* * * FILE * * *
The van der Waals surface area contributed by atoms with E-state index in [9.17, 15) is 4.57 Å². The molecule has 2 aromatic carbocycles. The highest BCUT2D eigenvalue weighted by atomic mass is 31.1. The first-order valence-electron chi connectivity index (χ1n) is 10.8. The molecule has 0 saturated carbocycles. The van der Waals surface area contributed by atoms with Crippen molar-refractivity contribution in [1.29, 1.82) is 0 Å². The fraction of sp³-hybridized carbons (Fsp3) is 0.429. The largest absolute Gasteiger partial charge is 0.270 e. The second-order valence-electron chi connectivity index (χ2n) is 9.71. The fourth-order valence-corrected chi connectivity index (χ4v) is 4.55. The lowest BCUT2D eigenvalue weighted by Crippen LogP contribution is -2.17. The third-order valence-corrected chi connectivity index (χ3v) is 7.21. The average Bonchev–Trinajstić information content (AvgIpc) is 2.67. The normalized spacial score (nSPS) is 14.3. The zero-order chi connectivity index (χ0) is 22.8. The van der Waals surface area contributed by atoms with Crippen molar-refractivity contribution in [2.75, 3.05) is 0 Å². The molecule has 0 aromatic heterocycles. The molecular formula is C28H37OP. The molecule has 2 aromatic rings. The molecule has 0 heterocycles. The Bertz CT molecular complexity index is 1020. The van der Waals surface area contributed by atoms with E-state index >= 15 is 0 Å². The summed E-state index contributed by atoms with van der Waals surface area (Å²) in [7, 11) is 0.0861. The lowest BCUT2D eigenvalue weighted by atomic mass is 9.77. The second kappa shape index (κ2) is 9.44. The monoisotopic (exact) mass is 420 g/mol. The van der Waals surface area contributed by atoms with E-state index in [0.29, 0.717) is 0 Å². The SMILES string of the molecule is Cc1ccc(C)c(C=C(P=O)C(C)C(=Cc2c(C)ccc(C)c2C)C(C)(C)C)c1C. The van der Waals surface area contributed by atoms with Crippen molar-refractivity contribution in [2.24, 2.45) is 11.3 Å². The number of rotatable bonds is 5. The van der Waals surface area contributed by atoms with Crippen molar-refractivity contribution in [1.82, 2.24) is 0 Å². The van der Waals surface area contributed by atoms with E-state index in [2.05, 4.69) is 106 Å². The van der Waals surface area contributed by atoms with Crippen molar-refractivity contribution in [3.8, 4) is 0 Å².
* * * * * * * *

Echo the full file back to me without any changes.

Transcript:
The van der Waals surface area contributed by atoms with E-state index in [9.17, 15) is 4.57 Å². The molecule has 2 aromatic carbocycles. The highest BCUT2D eigenvalue weighted by atomic mass is 31.1. The first-order valence-electron chi connectivity index (χ1n) is 10.8. The molecule has 0 saturated carbocycles. The van der Waals surface area contributed by atoms with Crippen molar-refractivity contribution in [1.29, 1.82) is 0 Å². The fraction of sp³-hybridized carbons (Fsp3) is 0.429. The largest absolute Gasteiger partial charge is 0.270 e. The second-order valence-electron chi connectivity index (χ2n) is 9.71. The fourth-order valence-corrected chi connectivity index (χ4v) is 4.55. The lowest BCUT2D eigenvalue weighted by Crippen LogP contribution is -2.17. The third-order valence-corrected chi connectivity index (χ3v) is 7.21. The average Bonchev–Trinajstić information content (AvgIpc) is 2.67. The normalized spacial score (nSPS) is 14.3. The zero-order chi connectivity index (χ0) is 22.8. The van der Waals surface area contributed by atoms with Crippen molar-refractivity contribution in [2.75, 3.05) is 0 Å². The molecule has 0 aromatic heterocycles. The molecular formula is C28H37OP. The molecule has 2 aromatic rings. The molecule has 0 heterocycles. The Bertz CT molecular complexity index is 1020. The van der Waals surface area contributed by atoms with E-state index >= 15 is 0 Å². The summed E-state index contributed by atoms with van der Waals surface area (Å²) in [7, 11) is 0.0861. The lowest BCUT2D eigenvalue weighted by atomic mass is 9.77. The second kappa shape index (κ2) is 9.44. The monoisotopic (exact) mass is 420 g/mol. The van der Waals surface area contributed by atoms with E-state index in [0.29, 0.717) is 0 Å². The SMILES string of the molecule is Cc1ccc(C)c(C=C(P=O)C(C)C(=Cc2c(C)ccc(C)c2C)C(C)(C)C)c1C. The van der Waals surface area contributed by atoms with Crippen molar-refractivity contribution in [2.24, 2.45) is 11.3 Å². The number of rotatable bonds is 5. The van der Waals surface area contributed by atoms with Crippen molar-refractivity contribution in [1.82, 2.24) is 0 Å². The van der Waals surface area contributed by atoms with E-state index in [2.05, 4.69) is 106 Å². The van der Waals surface area contributed by atoms with Crippen molar-refractivity contribution in [3.8, 4) is 0 Å².